CAIRO: A planned move of the body of King Tutankhamen from the Valley of the Kings in Luxor to the Egyptian Museum in Cairo for laboratory tests has been called off by Antiquities Minister Mamdouh el-Damaty.
Damaty Thursday told the Supreme Council of Antiquities (SCA) their plans for the move were canceled in response to the pleas of several Egyptian archaeologists who denounced the decision and voiced concern over the damage that could be caused to the already badly decayed mummy.
“The decision by the SCA to transfer the mummy to Cairo for examination purposes was unjustified, lacks scientific basis and has not taken into consideration the deteriorating condition of Tutankhamen’s mummy incurred from earlier CT scans and X-rays over the past 10 years,” archaeology researcher Ahmed Abu el-Haggag told The Cairo Post Saturday.
The Permanent Committee of Egyptian Antiquities gave the go ahead for the transfer of the mummy to the Antiquities Ministry’s lab in the Egyptian Museum for a routine thorough examination, SCA Secretary-General Mostafa Amin said in a phone call with Mehwar TV Thursday.
“We have received archaeological reports submitted by specialists confirming the urgency of conducting the periodic upkeep and overhaul of the mummy of Tutankhamen,” said Amin.
Based on the bad preservation status of the mummy, in November 2004, archaeologists thwarted a similar SCA attempt to transfer the mummy to Cairo for a checkup, archaeologist Ahmed Saleh, head of the Salvage Fund of Nubian Monuments, told The Cairo Post Saturday.
According to Saleh, the “checkup” of Tutankhamen may have just been a cover story to keep the truth under wraps.
He said the transfer of the mummy to Cairo was for propaganda purposes preceding a tour of the Tutankhamen exhibit in the United States. National Geographic in coordination with the Egyptian government had agreed to take a CT scan of the mummy to determine whether or not Tutankhamen was murdered, Saleh said.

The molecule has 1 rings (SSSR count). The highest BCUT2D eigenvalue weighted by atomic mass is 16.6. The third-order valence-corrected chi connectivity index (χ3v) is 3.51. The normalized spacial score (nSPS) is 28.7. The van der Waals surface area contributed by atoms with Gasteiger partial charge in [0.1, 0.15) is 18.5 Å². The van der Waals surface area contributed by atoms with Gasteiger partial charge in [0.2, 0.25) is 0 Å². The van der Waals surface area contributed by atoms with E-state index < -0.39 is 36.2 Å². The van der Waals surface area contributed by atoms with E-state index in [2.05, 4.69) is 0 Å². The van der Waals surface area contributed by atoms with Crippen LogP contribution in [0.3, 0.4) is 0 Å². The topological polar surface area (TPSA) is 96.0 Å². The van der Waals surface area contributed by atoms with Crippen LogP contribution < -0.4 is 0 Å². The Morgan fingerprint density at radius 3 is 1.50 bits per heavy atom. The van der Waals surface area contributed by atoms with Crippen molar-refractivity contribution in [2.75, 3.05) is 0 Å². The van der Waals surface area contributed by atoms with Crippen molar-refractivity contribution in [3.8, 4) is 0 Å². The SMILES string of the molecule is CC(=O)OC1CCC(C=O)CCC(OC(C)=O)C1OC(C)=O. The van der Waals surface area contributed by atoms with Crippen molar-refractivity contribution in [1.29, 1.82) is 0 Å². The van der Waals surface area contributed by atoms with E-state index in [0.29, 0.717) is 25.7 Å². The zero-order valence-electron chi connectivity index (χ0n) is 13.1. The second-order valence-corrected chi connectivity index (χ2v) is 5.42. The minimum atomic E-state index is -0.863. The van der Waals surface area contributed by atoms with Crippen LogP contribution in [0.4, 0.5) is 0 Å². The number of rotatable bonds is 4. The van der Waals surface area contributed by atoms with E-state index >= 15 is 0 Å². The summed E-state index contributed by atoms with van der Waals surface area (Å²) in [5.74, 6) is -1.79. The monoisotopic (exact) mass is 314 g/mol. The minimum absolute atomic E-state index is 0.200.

“The SCA retreated and decided to transfer the CT scan machines to the Valley of the Kings and the mummy was X-rayed in the antechamber of the Pharaoh’s tomb,” said Saleh, who added that during the past three decades the mummy had decayed faster than archaeologists’ expected, and at this rate, it could be completely destroyed within 50 years.
The mummy has been placed in an airtight glass display case with humidity and temperature control located in the tomb’s burial chamber in Luxor since November 2007, Saleh added.
“When Howard Carter discovered the tomb in 1922, he apparently had far more interest in the golden treasure than the mummy itself. In order to remove the golden necklaces and bracelets attached to the Pharaoh’s mummy, which was encased in a hardened resin, he had to dismember it and it was cut in half at the pelvis,” said Saleh.
Also, humidity, heat and tourists entering the tomb for decades have contributed to damage through introducing and encouraging the growth of bacteria and mold, Saleh added.